In April, construction on a $5.3-billion LRT project in Toronto was shut down due to a report of workers smoking cannabis on the job. The contractor told local media that their policy calls for workers to be fired if they are caught consuming drugs or alcohol on the job.
We don’t know how prevalent this scenario is in the Canadian workplace because there haven’t been any studies done in the past. But with the federal government’s October 17th legalization date, many employers were working overtime this past year to get their cannabis policies in place.
One researcher says the LRT story shows that cannabis has been on the job for a while, albeit in the shadows.
“This isn’t something that is new, cannabis use is happening in Canadian workplaces and employers are managing it,” said Dr. Nancy Carnide, a researcher with the Institute for Work & Health (IWH) based in Toronto. IWH is a not-for-profit research organization with the goal of protecting and improving the health and safety of workers. Nancy believes legalization will help clarify the issue.
“This is just putting in a sort of a public health framework to ensure that if people are going to be using it, they’re doing it in the safest way possible. And in terms of the workplace, I think what’s important here is making sure that employers have their policies in place, and that they’re very explicit about what is allowed and what isn’t allowed,” explained Nancy.
Canada is fourth in the world for cannabis consumption (2017) according to the United Nations Office on Drugs and Crime. Yet we don’t know how many Canadians are using cannabis before their shift or on the job, or which industries have the highest instances of use. Nancy believes that’s because cannabis was an illegal substance for so long, it made it difficult to study.
“A lot of people don’t necessarily want to disclose their use; legalization sort of opens the doors for having a more open dialogue around this issue,” said Nancy.
She is currently working on a study called “Toking 9-5.’ This past summer her team finished a survey of workers across the country asking about their use of cannabis—both overall use and at their workplace. The data will be used as a baseline for future studies.
“It’s really just about making sure that policies are in place and employee education occurs so that we can prevent any problems,” explained Nancy.
Those in charge of writing the complicated policies faced a big challenge, according to Daniel Boucher from Chartered Professionals in Human Resources (CPHR) Alberta.
“Adopting new policies isn’t an overnight process, and good human resources involves a timeline that allows for both policy development and communication of these new policies to all employees,” said Daniel.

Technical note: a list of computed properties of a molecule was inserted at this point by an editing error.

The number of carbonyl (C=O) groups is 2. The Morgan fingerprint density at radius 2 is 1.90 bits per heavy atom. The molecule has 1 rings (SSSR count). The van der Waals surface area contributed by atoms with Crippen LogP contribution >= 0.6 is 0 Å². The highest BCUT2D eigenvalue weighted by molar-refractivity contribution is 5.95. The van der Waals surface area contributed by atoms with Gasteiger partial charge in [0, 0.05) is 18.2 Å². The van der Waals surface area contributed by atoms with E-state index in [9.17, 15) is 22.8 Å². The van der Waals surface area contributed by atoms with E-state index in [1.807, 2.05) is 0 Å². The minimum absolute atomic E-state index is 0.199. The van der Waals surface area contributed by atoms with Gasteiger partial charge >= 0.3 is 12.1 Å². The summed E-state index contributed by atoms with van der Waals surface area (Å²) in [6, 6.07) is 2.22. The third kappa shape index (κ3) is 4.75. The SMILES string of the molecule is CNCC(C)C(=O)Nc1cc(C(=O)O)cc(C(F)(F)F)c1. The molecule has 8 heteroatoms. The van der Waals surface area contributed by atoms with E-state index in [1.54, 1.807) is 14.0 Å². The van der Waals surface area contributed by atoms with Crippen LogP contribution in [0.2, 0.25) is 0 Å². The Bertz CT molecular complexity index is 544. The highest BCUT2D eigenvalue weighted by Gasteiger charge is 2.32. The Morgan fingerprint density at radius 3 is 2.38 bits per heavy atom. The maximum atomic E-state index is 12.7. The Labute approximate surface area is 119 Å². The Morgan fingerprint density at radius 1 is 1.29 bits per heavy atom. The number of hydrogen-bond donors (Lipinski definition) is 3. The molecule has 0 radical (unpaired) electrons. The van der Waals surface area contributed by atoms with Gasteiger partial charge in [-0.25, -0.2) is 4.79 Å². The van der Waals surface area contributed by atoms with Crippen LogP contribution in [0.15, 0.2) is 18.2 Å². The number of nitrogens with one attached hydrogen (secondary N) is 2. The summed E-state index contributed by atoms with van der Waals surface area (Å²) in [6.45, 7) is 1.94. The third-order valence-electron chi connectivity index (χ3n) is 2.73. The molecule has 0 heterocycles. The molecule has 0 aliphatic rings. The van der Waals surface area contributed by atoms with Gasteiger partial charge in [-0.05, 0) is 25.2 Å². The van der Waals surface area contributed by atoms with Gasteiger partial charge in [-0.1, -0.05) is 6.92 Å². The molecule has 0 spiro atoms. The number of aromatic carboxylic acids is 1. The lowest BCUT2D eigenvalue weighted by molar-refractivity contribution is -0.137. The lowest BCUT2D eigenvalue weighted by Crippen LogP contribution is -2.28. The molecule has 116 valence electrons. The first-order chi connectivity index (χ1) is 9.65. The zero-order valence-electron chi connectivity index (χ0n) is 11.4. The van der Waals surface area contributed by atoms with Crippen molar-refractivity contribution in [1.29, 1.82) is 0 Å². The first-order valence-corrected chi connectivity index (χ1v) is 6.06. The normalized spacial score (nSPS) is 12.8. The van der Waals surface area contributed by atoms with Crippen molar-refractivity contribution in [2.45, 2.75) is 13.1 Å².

CPHR hosted seminars to help their members get ready and, according to Daniel, those sessions were well attended.
“The concerns we’ve heard from HR professionals are around testing for impairment. Currently there is no reliable test that can establish impairment based on the concentration of THC in the body,” explained Daniel. “This presents a challenge for employers wanting to implement the same kind of defined measurement as would be used for impairment from alcohol consumption.” THC can also stay in the system for 24 to 48 hours, at that point it wouldn’t be an active impairment.
The other main concern for HR professionals is how to keep the workplace safe for everyone.
“Employers are required to ensure safety in workplaces,” explained Daniel. “The potential for harm to employees or the public by an impaired employee is a real challenge.”
Daniel says that workplaces with alcohol and drug policies identifying cannabis as an illegal substance will have to revise them to reflect the legal status. But that doesn’t mean cannabis has to be welcomed on the job site.
“Employers are still able to prohibit consumption of recreational cannabis at the workplace in their policies even though the drug is legal,” said Daniel.
Holiday parties will be another consideration. If alcohol is served, will recreational cannabis be permitted as well?
Whatever policies are put in place, both Nancy and Daniel stress that they should be clear, and thoroughly explained to employees. Even with proper communication, Daniel believes it will be a difficult adjustment.
“Societal taboos around drug use are well ingrained so we know that there will be challenges around workplaces adapting to his new legislation.”